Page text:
A bill sponsored by 12th District Sen. Brad Hawkins that would create a Washington apple license plate has received Senate approval.
The Senate today voted 46-1 to approve Senate Bill 6032. It now goes to the House of Representatives for consideration.
“This bill will allow vehicle owners to show their pride in Washington’s iconic apples, bring more awareness to our important apple industry and help raise money for local scholarships,” said Hawkins. “The Washington Apple Commission and Washington Apple Education Foundation do great work, so I am excited to partner with them on this legislation. I’m pleased that so many of my Senate colleagues have supported this bill either by co-sponsoring it or voting for it today. I look forward to working with the House in hopes this bill will be approved there as well.”
Officials with the Washington Apple Commission and Washington Apple Education Foundation who testified in support of SB 6032 at its Jan. 22 public hearing in the Senate Transportation Committee are pleased that the proposal has cleared a major hurdle.
“The recognition of the Washington apple industry through this specialty plate, combined with the sponsorship support to the Washington Apple Education Foundation, is a win-win for our apple growers and young aspiring students pursuing higher education. I can think of no worthier cause than to support purchasing a Washington apple license plate,” said Washington Apple Commission President Todd Fryhover.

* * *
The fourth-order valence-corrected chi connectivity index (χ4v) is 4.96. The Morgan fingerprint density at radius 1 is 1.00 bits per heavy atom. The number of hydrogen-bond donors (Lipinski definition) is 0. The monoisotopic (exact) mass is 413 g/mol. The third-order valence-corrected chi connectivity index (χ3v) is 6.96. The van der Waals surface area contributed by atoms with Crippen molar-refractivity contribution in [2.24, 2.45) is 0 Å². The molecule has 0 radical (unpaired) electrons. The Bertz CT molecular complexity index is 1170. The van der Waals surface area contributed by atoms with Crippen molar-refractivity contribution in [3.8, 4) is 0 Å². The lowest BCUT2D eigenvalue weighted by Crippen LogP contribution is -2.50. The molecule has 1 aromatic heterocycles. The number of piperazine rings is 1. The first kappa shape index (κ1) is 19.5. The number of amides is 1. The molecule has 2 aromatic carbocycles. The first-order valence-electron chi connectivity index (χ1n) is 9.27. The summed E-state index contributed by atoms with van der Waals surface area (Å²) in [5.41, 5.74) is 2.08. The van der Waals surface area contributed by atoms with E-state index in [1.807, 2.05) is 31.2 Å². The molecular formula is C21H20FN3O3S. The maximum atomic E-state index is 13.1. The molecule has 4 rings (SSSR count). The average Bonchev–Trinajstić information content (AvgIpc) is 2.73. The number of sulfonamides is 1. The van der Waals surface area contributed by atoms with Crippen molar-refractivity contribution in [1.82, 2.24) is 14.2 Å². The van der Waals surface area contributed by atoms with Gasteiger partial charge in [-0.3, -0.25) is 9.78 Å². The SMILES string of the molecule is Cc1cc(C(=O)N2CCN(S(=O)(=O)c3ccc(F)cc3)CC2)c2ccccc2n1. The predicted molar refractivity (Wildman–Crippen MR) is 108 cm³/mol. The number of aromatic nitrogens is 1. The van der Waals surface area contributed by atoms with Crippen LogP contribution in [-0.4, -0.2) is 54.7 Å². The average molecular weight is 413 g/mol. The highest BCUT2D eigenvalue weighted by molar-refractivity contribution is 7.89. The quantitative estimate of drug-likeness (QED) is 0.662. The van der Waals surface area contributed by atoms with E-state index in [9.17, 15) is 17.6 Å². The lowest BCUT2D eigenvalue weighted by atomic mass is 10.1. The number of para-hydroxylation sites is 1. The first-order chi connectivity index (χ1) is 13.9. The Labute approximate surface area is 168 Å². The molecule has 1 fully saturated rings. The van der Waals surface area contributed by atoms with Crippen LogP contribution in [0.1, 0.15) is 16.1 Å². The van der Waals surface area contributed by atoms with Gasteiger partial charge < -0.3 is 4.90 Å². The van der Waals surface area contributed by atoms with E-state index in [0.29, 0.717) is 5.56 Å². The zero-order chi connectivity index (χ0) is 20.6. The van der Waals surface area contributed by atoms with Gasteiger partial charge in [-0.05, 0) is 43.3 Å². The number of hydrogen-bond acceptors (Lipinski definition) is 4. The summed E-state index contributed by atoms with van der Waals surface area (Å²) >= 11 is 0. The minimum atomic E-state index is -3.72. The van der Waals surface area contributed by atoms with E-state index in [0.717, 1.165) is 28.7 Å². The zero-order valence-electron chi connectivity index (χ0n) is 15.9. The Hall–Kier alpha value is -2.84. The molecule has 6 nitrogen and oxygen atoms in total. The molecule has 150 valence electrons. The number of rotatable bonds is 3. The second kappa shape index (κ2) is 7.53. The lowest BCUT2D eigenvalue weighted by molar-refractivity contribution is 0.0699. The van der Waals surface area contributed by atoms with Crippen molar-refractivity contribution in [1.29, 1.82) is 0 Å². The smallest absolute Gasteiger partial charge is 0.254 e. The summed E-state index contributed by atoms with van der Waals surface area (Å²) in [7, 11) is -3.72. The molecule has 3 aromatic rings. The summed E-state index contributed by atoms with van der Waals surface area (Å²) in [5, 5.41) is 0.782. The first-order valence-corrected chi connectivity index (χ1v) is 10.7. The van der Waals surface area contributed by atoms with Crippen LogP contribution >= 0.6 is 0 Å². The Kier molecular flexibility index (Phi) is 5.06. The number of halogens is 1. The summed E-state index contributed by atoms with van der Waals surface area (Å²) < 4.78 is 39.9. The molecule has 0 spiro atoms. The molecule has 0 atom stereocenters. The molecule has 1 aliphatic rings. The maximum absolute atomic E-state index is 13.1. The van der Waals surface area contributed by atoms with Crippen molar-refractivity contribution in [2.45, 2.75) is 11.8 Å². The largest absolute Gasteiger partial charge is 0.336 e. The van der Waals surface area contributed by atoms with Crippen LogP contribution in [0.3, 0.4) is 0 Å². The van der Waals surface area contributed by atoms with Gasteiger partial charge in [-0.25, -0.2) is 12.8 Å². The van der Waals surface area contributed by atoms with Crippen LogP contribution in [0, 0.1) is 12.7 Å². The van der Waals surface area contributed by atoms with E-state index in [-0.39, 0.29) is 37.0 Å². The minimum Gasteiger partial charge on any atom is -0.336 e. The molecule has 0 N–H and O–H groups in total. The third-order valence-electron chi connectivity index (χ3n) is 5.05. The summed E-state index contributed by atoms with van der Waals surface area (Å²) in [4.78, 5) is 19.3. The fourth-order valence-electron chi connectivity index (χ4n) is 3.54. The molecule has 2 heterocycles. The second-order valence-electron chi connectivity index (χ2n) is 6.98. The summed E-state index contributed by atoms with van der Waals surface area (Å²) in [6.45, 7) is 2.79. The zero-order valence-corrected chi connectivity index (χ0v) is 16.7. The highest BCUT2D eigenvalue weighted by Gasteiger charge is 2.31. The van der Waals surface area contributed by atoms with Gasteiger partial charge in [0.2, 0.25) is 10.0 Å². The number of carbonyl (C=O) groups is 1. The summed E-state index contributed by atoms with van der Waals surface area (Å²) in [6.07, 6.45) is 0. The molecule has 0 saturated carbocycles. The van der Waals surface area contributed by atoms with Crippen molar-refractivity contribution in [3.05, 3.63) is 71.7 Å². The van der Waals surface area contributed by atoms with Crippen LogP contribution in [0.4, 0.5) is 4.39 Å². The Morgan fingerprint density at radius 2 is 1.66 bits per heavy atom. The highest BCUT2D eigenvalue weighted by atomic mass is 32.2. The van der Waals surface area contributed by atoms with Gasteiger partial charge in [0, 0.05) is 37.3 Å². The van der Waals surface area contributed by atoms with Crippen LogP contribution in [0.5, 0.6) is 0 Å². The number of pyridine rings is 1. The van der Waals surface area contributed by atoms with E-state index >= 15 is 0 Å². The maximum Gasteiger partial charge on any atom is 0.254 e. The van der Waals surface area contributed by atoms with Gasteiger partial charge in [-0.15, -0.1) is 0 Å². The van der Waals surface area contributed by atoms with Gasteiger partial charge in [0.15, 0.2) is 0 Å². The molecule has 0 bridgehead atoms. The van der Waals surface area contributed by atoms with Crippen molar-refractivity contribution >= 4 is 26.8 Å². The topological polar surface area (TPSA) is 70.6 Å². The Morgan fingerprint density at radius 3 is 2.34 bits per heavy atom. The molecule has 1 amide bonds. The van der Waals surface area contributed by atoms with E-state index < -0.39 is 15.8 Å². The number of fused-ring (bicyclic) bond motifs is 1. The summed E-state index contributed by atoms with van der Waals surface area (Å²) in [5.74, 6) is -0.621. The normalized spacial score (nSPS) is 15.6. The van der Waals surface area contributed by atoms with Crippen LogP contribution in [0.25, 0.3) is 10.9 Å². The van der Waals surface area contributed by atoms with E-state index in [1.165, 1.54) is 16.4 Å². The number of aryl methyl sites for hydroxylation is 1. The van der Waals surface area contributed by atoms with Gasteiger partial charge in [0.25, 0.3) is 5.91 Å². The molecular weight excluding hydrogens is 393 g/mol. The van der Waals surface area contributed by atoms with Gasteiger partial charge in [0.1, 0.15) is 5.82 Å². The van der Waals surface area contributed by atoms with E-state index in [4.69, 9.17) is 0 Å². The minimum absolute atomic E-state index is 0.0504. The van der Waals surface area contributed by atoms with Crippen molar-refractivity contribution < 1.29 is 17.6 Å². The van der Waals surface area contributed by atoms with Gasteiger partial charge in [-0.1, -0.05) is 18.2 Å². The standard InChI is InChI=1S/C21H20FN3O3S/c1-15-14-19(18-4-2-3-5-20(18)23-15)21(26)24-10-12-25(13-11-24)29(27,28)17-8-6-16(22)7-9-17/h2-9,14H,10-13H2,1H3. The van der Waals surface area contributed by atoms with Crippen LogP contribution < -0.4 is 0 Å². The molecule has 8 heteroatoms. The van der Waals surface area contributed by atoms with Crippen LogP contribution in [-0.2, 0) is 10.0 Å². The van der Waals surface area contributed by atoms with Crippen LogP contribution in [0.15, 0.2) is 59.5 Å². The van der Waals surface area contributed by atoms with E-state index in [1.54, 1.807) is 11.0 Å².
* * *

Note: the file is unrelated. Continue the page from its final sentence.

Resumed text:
“We are excited for the opportunities the Washington apple specialty license plate may create for central Washington college-bound students,” said Jennifer Witherbee, executive director of the Washington Apple Education Foundation. “For 25 years the tree fruit industry has demonstrated its commitment to industry families through support of the Washington Apple Education Foundation. If passed, this is one more route industry members and supporters can pursue to proudly share their allegiance to the apple industry and their desire to make a difference through education.”
A $40 fee would be charged for an initial Washington apple special license plate, and $30 for an annual renewal.
As part of the process for creating a specialty license plate, the Washington Apple Commission will contribute $6,300 in start-up costs. Additionally, the Department of Licensing requires a collection of signatures indicating demand for at least 3,500 apple license plates. The Washington Apple Commission has developed this online site for that purpose and to provide more information.
Hawkins’ proposal, which has strong bipartisan support – and is sponsored by two-thirds of the 49-member Senate – could bring more recognition to the state’s most famous and best-selling fruit, especially with the recent release of the new Cosmic Crisp apples. The proposal is also timely because this year is the 25th anniversary of the Washington Apple Education Foundation.